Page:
Mike and I departed Bozeman on a Thursday with the plan to spend three nights at the East Rosebud Campground and do as much exploring as possible. As we rolled in towards East Rosebud we both became increasingly nervous about finding a campsite. It was 4th of July weekend after all and East Rosebud is probably one of the most popular areas in the entire state. Sure enough the campground was entirely packed so we headed back to check out the Jimmy Joe Campground just a few miles back up the road. Jimmy Joe was also overflowing with campers so we headed back towards East Rosebud Lake hoping to find a spot to camp along the road. Luckily we found a nice flat area on a side road which ended up being a much more private and superior alternative to the campground. After setting up camp and frying up some delicious steaks over the fire we decided to turn in for the night. Our plan was to get up around 6:00 AM the next day so we could get an early start on the Froze to Death in order to avoid any afternoon storms.
On the Trail
I’d only gotten about 5 hrs. of sleep because of my late-night moonlight photoshoot so waking up at 6:00 AM was a bit difficult but I made it happen and knew once we hit the trail the excitement would immediately overwhelm my drowsiness. By the time we had our breakfast, geared up, and hit the trail it was almost 8:00 AM. Not too bad but it was already incredibly hot for that time of day and there wasn’t a single cloud in the sky-it was definitely going to be a scorcher. The goal was to get up to the plateau by around noon so we could get down before the afternoon storms. That gave us about 4 hrs. to hike 7 miles over 4,000′ of elevation-completely doable but there wouldn’t be much time to rest.
Side note: There were only about three cars at the Phantom Creek trailhead. In comparison, when we hiked from the East Rosebud trailhead (start of the Beaten Path) the next day the parking lot was literally overflowing-there were maybe 50 cars there. Phantom Creek is definitely the place to be if you want to avoid the crowds.
The trail starts out climbing steadily towards the mouth of the canyon through which Phantom Creek flows. Tree cover is almost non-existent but you’re treated to some wonderful views of the whole East Rosebud area down below. Near the mouth of the canyon you enter the trees which provided us with some nice cover from the unrelenting sun.
After a couple miles of pleasant hiking we came upon a small lake with several campsites around. At first we couldn’t tell if it was actually a lake or just a wide, swampy spot in the creek but I later found it to be officially and appropriately named Slough Lake. This would be a great little beginner backpacking destination or good spot to do some fishing and just take it easy. We weren’t here to “take it easy” though so after snapping a few pictures we continued forward along the trail which remains flat as you pass by the lake.
Just beyond the lake the trail starts to climb steadily again, staying mostly parallel to the canyon. While I wouldn’t say the views are “out of this world” they’re still nice and the steady grade allowed us to maintain a very quick pace. We were on schedule to make it to the top before noon!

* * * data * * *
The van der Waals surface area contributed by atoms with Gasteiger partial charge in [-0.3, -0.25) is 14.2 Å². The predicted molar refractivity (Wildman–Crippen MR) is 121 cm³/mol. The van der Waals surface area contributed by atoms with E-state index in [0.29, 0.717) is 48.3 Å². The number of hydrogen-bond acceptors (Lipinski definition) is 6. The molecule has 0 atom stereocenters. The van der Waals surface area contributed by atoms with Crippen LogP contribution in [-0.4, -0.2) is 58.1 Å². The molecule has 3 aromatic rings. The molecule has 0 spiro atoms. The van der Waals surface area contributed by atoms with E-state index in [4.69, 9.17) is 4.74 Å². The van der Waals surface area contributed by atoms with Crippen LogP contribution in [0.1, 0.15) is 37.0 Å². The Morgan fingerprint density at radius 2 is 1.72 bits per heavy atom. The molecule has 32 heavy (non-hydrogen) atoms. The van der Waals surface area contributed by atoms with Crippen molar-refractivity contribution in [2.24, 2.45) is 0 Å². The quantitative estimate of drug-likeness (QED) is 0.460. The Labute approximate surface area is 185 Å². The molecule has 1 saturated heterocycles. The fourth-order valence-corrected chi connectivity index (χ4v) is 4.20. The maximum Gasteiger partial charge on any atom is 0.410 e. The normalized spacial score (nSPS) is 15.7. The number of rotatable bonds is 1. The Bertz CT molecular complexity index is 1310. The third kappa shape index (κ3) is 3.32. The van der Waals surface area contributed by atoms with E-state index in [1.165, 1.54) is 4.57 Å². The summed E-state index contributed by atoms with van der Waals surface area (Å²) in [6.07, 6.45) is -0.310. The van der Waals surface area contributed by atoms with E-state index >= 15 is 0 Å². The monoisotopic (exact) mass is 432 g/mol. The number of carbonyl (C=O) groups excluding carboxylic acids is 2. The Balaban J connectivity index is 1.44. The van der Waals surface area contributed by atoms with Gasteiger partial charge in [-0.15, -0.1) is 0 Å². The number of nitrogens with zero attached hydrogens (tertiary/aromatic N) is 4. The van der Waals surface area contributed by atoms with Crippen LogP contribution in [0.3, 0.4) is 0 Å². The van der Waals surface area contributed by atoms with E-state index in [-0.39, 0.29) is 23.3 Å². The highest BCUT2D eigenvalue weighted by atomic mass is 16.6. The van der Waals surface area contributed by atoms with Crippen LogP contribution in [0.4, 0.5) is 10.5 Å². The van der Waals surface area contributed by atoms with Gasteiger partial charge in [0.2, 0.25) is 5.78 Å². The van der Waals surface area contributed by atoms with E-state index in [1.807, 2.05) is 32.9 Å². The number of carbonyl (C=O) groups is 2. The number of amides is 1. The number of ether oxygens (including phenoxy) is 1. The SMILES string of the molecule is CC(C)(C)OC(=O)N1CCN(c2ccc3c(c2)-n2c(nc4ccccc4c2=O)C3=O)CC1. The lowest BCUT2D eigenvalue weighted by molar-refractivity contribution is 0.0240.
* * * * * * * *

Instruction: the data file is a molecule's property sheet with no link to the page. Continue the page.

The remainder of the hike is spent mostly in the trees as the trail switchbacks up to the plateau. Steepness increases gradually but it never really slowed us down. Mike is basically an athlete and we were seriously hauling ass on the way up.
Just before the top the views open up again as you ascend above the treeline and into the almost alien world that is the Beartooth high country. It’s here that we encountered the first and only snow patch along the trail and holy cow was it a monster. I’m sure it was 10’s of feet deep in spots and there was no way in hell we were going to try and traverse it. Luckily we were able to avoid this by leaving the trail and crossing a much smaller snow patch before being reunited with the trail where it switchbacked above us. After that it was a nice stroll to the top.
The Froze to Death Plateau
I was ecstatic to finally complete the goal I’d set five years earlier and can now verify the awesomeness of the plateau. Unfortunately, we had little time to do any real exploration up there. Despite making it to the top by 11:30 AM we could already see a small squall drifting over the mountains to the southeast-a strong indication that more storms were on the way. We were safe for now but decided it’d be unwise to head further up the plateau so instead we just wandered a little ways down the other side of the plateau to have a look at Mystic and Island Lakes. Mystic was partially hidden but we got a clear view of Island Lake-an incredible backdrop to the explosion of wildflowers that were around us. I imagined myself from five years earlier looking up at the plateau from our campsite and wishing for nothing more than to be up there. After taking a little time to take some photographs we high-tailed it off the top and back down to where the giant snow patch was to have a quick lunch before the return.
The return went about as predicted. About an hour in the sky darkened and we could hear thunder off in the distance. The storm didn’t amount to too much in the end, mostly just some light sprinkling and wind with thunder in the background but I was certainly grateful to be off the plateau as it rolled through. Shortly after the clouds vanished, the sun reappeared, and it was hot again as if the storm never happened.